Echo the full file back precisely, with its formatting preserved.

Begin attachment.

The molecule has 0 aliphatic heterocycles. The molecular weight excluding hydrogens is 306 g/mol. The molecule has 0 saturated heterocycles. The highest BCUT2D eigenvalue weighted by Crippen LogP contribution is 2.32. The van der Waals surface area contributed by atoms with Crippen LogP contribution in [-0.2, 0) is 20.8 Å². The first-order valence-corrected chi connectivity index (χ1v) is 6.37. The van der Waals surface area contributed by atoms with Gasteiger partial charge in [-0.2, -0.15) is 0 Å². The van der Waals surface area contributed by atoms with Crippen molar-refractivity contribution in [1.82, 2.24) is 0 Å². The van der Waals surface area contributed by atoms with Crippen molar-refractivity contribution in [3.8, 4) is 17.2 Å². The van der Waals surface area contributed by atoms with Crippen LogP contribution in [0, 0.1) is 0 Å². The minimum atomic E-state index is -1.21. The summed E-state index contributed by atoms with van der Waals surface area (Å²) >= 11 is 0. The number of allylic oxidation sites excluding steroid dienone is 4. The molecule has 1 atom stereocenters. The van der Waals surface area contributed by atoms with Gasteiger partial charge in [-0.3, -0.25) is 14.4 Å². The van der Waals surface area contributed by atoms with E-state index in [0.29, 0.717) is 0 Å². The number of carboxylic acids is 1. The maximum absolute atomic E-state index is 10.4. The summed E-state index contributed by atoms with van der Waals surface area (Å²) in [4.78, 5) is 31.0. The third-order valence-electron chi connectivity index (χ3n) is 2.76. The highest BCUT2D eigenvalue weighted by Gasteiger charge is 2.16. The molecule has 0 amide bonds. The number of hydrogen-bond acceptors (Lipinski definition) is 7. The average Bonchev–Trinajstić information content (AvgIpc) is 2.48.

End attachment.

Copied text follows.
The molecule has 0 aliphatic heterocycles. The molecular weight excluding hydrogens is 306 g/mol. The molecule has 0 saturated heterocycles. The highest BCUT2D eigenvalue weighted by Crippen LogP contribution is 2.32. The van der Waals surface area contributed by atoms with Crippen LogP contribution in [-0.2, 0) is 20.8 Å². The first-order valence-corrected chi connectivity index (χ1v) is 6.37. The van der Waals surface area contributed by atoms with Gasteiger partial charge in [-0.2, -0.15) is 0 Å². The van der Waals surface area contributed by atoms with Crippen molar-refractivity contribution in [1.82, 2.24) is 0 Å². The van der Waals surface area contributed by atoms with Crippen molar-refractivity contribution in [3.8, 4) is 17.2 Å². The van der Waals surface area contributed by atoms with Crippen LogP contribution in [0, 0.1) is 0 Å². The minimum atomic E-state index is -1.21. The summed E-state index contributed by atoms with van der Waals surface area (Å²) >= 11 is 0. The number of allylic oxidation sites excluding steroid dienone is 4. The molecule has 1 atom stereocenters. The van der Waals surface area contributed by atoms with Gasteiger partial charge in [-0.3, -0.25) is 14.4 Å². The van der Waals surface area contributed by atoms with E-state index in [0.29, 0.717) is 0 Å². The number of carboxylic acids is 1. The maximum absolute atomic E-state index is 10.4. The summed E-state index contributed by atoms with van der Waals surface area (Å²) in [4.78, 5) is 31.0. The third-order valence-electron chi connectivity index (χ3n) is 2.76. The highest BCUT2D eigenvalue weighted by Gasteiger charge is 2.16. The molecule has 0 amide bonds. The number of hydrogen-bond acceptors (Lipinski definition) is 7. The average Bonchev–Trinajstić information content (AvgIpc) is 2.48.